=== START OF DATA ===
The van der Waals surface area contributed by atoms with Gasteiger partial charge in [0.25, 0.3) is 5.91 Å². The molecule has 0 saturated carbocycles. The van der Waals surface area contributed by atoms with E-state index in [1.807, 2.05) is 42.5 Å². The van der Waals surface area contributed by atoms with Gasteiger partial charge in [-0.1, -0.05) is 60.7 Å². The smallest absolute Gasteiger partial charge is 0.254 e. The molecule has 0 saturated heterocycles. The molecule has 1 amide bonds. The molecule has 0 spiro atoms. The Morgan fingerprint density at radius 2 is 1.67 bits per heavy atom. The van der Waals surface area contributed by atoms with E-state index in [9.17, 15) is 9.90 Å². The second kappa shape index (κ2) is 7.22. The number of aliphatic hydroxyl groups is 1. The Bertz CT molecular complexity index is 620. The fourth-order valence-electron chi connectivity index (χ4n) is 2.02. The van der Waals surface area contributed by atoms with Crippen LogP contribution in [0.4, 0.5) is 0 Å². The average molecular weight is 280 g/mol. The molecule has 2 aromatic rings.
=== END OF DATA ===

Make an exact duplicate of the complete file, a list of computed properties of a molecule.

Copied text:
The van der Waals surface area contributed by atoms with Gasteiger partial charge in [0.25, 0.3) is 5.91 Å². The molecule has 0 saturated carbocycles. The van der Waals surface area contributed by atoms with E-state index in [1.807, 2.05) is 42.5 Å². The van der Waals surface area contributed by atoms with Gasteiger partial charge in [-0.1, -0.05) is 60.7 Å². The smallest absolute Gasteiger partial charge is 0.254 e. The molecule has 0 saturated heterocycles. The molecule has 1 amide bonds. The molecule has 0 spiro atoms. The Morgan fingerprint density at radius 2 is 1.67 bits per heavy atom. The van der Waals surface area contributed by atoms with E-state index in [9.17, 15) is 9.90 Å². The second kappa shape index (κ2) is 7.22. The number of aliphatic hydroxyl groups is 1. The Bertz CT molecular complexity index is 620. The fourth-order valence-electron chi connectivity index (χ4n) is 2.02. The van der Waals surface area contributed by atoms with Crippen LogP contribution in [0.4, 0.5) is 0 Å². The average molecular weight is 280 g/mol. The molecule has 2 aromatic rings.